DULUTH, Minn. (WCCO) – About 1,500 people turned out Thursday night to weigh in on what Minnesota’s first copper mine could mean for their water and air.

The DNR has spent the last five years studying what PolyMet’s proposal could mean for the environment on the Iron Range.

A crowd packed the convention center in Duluth. The building, which is usually home to concerts and hockey games, turned into the place Barb Crow came to join a polarizing debate.

“Water quality and pristine wilderness is very important to me,” Crow said.

Last month, the DNR released its more than 2,000-page environmental impact study surrounding PolyMet’s proposed copper mine.

The state admits the mine could pollute the water for hundreds of years. But the DNR says if the company follows proper mitigation procedures, it would meet environmental rules.

Jon Cherry is the president and CEO of PolyMet.

“We have a design on the table that we’re very confident in that demonstrates that we can meet all of the state [and] federal standards that are out there,” Cherry said.

PolyMet has promised a $650 million investment in the Babbitt area, pledging 300 jobs for at least 20 years.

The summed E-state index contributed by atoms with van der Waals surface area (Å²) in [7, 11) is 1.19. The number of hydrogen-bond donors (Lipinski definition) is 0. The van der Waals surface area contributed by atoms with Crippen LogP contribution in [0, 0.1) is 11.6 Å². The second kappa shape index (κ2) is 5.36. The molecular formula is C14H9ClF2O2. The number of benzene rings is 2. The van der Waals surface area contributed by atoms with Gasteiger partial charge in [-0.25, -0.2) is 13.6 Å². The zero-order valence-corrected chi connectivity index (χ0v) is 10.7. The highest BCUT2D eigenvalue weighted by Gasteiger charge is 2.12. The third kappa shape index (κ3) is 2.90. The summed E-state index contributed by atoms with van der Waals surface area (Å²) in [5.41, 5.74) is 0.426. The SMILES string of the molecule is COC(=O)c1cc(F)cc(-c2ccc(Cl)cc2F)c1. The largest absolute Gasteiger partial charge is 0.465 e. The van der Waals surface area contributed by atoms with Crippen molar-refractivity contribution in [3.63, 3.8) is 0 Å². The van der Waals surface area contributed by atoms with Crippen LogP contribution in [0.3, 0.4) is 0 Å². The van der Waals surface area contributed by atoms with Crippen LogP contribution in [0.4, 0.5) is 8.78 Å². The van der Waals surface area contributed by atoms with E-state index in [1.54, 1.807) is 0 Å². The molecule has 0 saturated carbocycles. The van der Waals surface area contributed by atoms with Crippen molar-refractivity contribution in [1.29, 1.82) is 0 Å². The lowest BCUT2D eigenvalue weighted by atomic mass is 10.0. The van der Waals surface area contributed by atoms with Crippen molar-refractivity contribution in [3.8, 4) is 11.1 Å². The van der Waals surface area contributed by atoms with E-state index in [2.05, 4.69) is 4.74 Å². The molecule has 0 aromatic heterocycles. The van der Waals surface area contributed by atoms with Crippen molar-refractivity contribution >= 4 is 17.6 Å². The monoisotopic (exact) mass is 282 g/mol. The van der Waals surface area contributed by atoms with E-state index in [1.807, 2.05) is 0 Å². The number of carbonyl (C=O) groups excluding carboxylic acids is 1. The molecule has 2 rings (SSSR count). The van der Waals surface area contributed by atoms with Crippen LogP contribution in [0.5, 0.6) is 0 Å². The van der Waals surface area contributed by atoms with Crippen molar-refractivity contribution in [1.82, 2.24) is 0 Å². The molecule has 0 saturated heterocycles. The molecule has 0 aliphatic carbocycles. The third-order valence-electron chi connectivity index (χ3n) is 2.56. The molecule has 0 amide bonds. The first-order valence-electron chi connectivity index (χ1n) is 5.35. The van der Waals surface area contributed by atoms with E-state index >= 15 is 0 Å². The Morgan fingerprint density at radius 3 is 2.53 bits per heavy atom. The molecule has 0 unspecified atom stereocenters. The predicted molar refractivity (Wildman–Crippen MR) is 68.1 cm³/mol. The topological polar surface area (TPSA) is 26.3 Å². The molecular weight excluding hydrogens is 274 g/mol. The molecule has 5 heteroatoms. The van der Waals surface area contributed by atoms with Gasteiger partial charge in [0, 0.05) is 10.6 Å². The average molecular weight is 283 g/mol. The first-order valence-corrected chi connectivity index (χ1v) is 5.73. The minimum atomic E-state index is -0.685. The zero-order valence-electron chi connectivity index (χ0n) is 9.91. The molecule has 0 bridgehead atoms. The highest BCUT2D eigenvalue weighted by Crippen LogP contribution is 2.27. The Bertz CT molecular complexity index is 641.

Derek Pearson is a student who told WCCO that he welcomes the employment opportunities.

“We’re electrical students, so more work, industrial work is good work,” Pearson said.

But it hasn’t been enough to convince those like Crow, too concerned with what it will do to what she considers the most peaceful part of the state.

“I don’t believe if you look at a risk-benefit analysis that the risk justifies the benefits,” Crow said.

There will be another public meeting on this proposal at the end of the month in St. Paul. If the project gets approved, it could be the first of a half dozen copper-nickel operations in northeast Minnesota.

Liz Collin